Action call to tackle inequalities in region’s cancer death rates

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DEATH rates from cancer have dramatically fallen but huge variations remain across the region, new figures reveal.

Deaths rates among under-75s fell by 14.7 per cent in the decade to 2013 in England but the reduction has not been seen across the country - and in some cases mortality has risen.

Fatalities from the country’s biggest killer remain higher in the North, triggering calls last night for action to tackle inequalities.

Figures from the Health and Social Care Information Centre show death rates from the illness fell 31.7 per cent in Ryedale from 2003-2013, among the top 10 performances in 326 council areas in the country.

But the reduction was just 3.7 per cent in Hull, 5.2 per cent in Sheffield, 5.3 per cent in Selby and 6.5 per cent in Bradford.

In 2013, the highest death rate in the region in Hull was nearly 70 per cent above the lowest in Harrogate and was the sixth highest in the country at 190.2 deaths for every 100,000 people.

In Copeland in Cumbria, death rates rose by 29.5 per cent over the period compared with a 39.1 per cent fall in Spelthorne in Surrey, indicating the scale of disparities across the country.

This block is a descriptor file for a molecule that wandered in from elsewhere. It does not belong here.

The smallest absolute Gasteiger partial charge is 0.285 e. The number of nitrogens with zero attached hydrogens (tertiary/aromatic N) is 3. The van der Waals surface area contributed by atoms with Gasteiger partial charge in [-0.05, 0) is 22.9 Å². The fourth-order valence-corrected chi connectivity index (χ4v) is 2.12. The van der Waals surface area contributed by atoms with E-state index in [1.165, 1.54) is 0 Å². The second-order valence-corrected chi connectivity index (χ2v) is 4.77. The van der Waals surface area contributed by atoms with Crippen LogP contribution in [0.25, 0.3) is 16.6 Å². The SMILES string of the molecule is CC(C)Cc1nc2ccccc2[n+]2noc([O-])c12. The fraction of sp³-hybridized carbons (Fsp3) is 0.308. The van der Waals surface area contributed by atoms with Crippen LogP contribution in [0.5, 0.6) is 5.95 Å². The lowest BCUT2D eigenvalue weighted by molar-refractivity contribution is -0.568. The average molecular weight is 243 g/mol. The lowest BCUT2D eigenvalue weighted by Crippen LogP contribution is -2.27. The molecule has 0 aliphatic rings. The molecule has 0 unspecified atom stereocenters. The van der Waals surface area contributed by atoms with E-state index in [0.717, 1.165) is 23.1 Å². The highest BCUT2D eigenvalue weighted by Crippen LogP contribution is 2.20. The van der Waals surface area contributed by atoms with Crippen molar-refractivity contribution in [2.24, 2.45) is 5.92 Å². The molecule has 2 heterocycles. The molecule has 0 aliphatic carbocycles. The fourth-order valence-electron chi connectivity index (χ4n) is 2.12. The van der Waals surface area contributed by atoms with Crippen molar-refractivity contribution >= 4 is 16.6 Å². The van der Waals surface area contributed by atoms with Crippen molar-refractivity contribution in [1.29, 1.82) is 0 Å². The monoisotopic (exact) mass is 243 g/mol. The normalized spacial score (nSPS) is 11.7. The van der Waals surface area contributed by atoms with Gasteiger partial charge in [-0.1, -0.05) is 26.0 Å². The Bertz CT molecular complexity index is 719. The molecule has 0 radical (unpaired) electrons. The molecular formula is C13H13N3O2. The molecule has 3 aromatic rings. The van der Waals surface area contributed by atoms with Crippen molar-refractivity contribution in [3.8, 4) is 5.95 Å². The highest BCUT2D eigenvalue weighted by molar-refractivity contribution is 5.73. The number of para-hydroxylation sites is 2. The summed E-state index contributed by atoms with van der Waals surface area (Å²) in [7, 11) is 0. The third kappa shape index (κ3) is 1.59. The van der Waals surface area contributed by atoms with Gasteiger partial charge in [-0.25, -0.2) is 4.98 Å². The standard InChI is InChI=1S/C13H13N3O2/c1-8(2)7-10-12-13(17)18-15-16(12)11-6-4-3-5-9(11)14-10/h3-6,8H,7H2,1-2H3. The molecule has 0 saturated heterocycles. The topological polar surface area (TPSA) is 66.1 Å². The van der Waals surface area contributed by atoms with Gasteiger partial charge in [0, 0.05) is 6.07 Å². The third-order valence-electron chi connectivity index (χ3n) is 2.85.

Clusters of areas with high death rates were found in the North West, North East, West Midlands and Thames Estuary.

Overall, for every 100,000 people in England aged 74 and younger, 142 died from cancer in 2013 compared with 166 a decade earlier amid further evidence huge investment in NHS cancer services is paying dividends.

The charity Yorkshire Cancer Research has announced investment of £5 million in work to tackle outcomes, which see more than 1,000 more people die of cancer in the region than the national average.

Its chief executive officer Charles Rowett said cancer inequalities in Yorkshire “must be tackled as a matter of priority”.

“While the figures show a fall in the cancer death rate, they also provide evidence of the huge variation in outcomes across the county,” he said.

“Much more investment is essential in ensuring that all people, no matter where they live, have the best possible chance of survival if they are diagnosed with cancer.

“The number of requests we have received for projects in Yorkshire has really highlighted the unmet need for improved education and awareness of symptoms, access to the very best treatments, improvements in screening and better care.”

Tom Stansfeld, of Cancer Research UK, said there was a “disproportionate” number of people dying from cancer in the North.

“Although we don’t know for sure the reason behind this, higher levels of smoking, or other lifestyle choices, may be playing a part,” he said.

“Opting for pints and pies over healthier choices puts people at higher risk of health problems including cancer.”

Maintaining a healthy weight, eating a balanced diet, keeping active and cutting back on alcohol also helped lower risks, he added.

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